Robbins was with the Giants when Rams coach Steve Spagnuolo was the Giants’ defensive coordinator. But Robbins is a 32-year-old journeyman. Suh and McCoy could be Pro Bowl players for a decade.

So it comes down to this: It is important for the Rams to figure out who is better—Suh or McCoy. But it is more important to figure out whether Bradford is good enough—and durable enough—to be their quarterback for the next 10 years.

Seattle Seahawks

First-round picks: Nos. 6 and 14

Recent move: Brought in restricted free-agent wide receiver Brandon Marshall for a visit.

What it means: The Seahawks are considering trading a first-round pick to the Broncos for Marshall—a major decision for the Pete Carroll regime. Marshall is coming off three consecutive seasons of at least 101 catches, and he turns just 26 years old March 23. But his talent on the field has been accompanied by issues off the field.

It’s a tough call for Carroll, but the two picks in the top half of the first round are more valuable.

Marshall is good, extremely good, but would be a better fit for a team closer to contending status like the Bengals or Dolphins. Despite Marshall’s production the past three years, the Broncos have not made the playoffs. He cannot turn around the Seahawks by himself, and they have many needs.

If the Seahawks keep their picks, they could get a quarterback (Jimmy Clausen) or left tackle (Anthony Davis, Bryan Bulaga or Russell Okung) at No. 6 and then a running back (C.J. Spiller) or pass rusher (Carlos Dunlap) or cornerback (Joe Haden) at No. 14.

The Seahawks spent big on wide receiver T.J. Houshmandzadeh last season, and a different approach might be the prudent course. It will be interesting to see what Carroll decides.

Jacksonville Jaguars

First-round pick: No. 10

Recent addition: Signed free-agent defensive end Aaron Kampman.

What it means: With a league-low 14 sacks last season, the Jaguars still could draft a pass-rush end like Derrick Morgan or Jason Pierre-Paul. With Kampman in the fold, GM Gene Smith now has the flexibility to address needs like linebacker (Sergio Kindle or Rolando McClain) or safety (Eric Berry or Earl Thomas).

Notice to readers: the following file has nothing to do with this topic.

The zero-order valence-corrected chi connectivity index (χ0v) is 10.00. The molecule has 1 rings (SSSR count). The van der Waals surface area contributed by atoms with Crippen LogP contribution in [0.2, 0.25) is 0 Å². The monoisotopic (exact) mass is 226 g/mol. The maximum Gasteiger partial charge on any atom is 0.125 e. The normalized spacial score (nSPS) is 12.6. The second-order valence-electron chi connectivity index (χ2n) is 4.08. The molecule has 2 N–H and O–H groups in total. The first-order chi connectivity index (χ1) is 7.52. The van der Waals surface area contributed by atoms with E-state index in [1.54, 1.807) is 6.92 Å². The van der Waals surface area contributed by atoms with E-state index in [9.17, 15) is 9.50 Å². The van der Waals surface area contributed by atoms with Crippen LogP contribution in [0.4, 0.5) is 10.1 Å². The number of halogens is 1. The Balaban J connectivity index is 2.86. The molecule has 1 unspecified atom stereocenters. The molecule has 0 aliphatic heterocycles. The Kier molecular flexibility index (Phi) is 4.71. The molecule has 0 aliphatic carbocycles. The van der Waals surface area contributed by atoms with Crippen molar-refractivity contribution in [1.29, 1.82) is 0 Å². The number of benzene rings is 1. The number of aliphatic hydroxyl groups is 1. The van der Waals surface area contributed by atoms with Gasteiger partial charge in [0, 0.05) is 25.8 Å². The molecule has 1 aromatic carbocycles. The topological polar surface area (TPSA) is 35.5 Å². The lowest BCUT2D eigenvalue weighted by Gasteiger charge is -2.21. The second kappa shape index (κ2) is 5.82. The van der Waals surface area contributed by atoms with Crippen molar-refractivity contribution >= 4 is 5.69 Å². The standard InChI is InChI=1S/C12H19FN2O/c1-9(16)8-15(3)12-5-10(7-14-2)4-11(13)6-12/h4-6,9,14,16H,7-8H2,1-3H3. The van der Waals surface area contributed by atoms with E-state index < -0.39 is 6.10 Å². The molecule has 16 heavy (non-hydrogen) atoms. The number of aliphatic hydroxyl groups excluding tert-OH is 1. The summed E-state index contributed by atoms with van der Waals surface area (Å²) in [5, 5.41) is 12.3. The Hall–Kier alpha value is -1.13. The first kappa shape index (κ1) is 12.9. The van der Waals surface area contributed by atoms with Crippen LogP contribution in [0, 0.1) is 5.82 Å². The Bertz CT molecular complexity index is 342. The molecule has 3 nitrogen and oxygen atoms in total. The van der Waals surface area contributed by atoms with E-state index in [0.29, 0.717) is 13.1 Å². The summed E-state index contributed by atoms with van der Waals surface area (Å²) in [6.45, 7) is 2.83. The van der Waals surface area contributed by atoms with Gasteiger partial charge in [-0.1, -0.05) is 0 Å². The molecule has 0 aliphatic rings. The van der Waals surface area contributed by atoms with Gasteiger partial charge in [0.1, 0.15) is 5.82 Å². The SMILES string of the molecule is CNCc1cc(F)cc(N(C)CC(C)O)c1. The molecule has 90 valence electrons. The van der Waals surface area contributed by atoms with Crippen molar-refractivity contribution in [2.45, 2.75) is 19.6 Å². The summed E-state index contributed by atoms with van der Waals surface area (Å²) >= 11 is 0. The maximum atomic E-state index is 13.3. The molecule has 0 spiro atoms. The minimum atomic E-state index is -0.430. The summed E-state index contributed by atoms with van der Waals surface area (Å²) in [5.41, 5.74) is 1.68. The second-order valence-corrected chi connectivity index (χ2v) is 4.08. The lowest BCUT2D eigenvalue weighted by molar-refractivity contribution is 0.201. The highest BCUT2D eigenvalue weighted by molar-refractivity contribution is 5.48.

Signing Kampman is a good move, assuming his knee is sound. Kampman has 54 career sacks and says he again will be an effective pass rusher despite season-ending knee surgery in November.

A move back to his natural defensive end position in a 4-3 scheme is welcome news after he had difficulty adjusting to outside linebacker when the Packers switched to a 3-4 last season.

"There’s a lot of nuances to outside linebacker," Kampman said. "I’m excited to put my hand back on the ground. I have a fire burning to do that."

Miami Dolphins

First-round pick: No. 12

Miami is free to pursue other needs after securing Karlos Dansby.
Miami is free to pursue other needs after securing Karlos Dansby.

Recent addition: Signed free-agent inside linebacker Karlos Dansby.

What it means: No longer desperate for a linebacker, the Dolphins might target Tennessee nose tackle Dan Williams in the wake of veteran nose tackle Jason Ferguson being suspended for the first eight games of next season after testing positive for performance-enhancing drugs.

If Dolphins president Bill Parcells feels a No. 12 pick is too rich for a nose tackle, the team could look at Berry or Thomas to fill the void at safety after losing out on free-agent safety Ryan Clark to the Steelers.

Atlanta Falcons

First-round pick: No. 19

Recent moves: Signed free-agent cornerback Dunta Robinson.

What it means: GM Thomas Dimitroff filled a a huge hole at corner and now has flexibility on draft day. Dimitroff now just might jump on a pass-rusher like Dunlap or Pierre-Paul if available at 19.

This story appears in March 10’s edition of Sporting News Today. If you are not receiving Sporting News Today, the only daily digital sports newspaper, sign up today for free.

Clifton Brown covers the NFL for Sporting News. E-mail him at cliftonbrown@sportingnews.com.